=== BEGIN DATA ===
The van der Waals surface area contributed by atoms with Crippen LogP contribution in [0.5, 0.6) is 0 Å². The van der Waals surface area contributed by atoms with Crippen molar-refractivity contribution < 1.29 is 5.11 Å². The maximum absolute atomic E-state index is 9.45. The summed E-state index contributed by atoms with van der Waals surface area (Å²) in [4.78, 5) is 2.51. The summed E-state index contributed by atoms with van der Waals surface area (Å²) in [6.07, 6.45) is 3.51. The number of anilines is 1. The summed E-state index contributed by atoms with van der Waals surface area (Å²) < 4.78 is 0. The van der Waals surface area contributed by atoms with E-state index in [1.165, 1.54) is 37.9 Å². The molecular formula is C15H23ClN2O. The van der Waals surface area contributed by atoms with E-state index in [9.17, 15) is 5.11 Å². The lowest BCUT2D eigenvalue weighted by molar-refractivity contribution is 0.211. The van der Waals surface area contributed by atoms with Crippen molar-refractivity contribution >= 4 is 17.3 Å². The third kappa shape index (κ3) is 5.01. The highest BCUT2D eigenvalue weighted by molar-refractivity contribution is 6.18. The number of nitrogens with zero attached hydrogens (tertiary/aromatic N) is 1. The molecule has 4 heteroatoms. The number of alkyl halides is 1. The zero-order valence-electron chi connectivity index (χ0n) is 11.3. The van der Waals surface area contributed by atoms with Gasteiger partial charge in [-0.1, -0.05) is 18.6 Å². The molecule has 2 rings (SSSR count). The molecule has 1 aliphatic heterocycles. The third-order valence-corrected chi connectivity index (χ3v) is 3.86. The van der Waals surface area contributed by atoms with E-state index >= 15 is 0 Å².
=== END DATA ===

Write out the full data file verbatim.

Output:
The van der Waals surface area contributed by atoms with Crippen LogP contribution in [0.5, 0.6) is 0 Å². The van der Waals surface area contributed by atoms with Crippen molar-refractivity contribution < 1.29 is 5.11 Å². The maximum absolute atomic E-state index is 9.45. The summed E-state index contributed by atoms with van der Waals surface area (Å²) in [4.78, 5) is 2.51. The summed E-state index contributed by atoms with van der Waals surface area (Å²) in [6.07, 6.45) is 3.51. The number of anilines is 1. The summed E-state index contributed by atoms with van der Waals surface area (Å²) < 4.78 is 0. The van der Waals surface area contributed by atoms with E-state index in [1.165, 1.54) is 37.9 Å². The molecular formula is C15H23ClN2O. The van der Waals surface area contributed by atoms with E-state index in [9.17, 15) is 5.11 Å². The lowest BCUT2D eigenvalue weighted by molar-refractivity contribution is 0.211. The van der Waals surface area contributed by atoms with Crippen molar-refractivity contribution >= 4 is 17.3 Å². The third kappa shape index (κ3) is 5.01. The highest BCUT2D eigenvalue weighted by molar-refractivity contribution is 6.18. The number of nitrogens with zero attached hydrogens (tertiary/aromatic N) is 1. The molecule has 4 heteroatoms. The number of alkyl halides is 1. The zero-order valence-electron chi connectivity index (χ0n) is 11.3. The van der Waals surface area contributed by atoms with Gasteiger partial charge in [-0.1, -0.05) is 18.6 Å². The molecule has 2 rings (SSSR count). The molecule has 1 aliphatic heterocycles. The third-order valence-corrected chi connectivity index (χ3v) is 3.86. The van der Waals surface area contributed by atoms with E-state index >= 15 is 0 Å².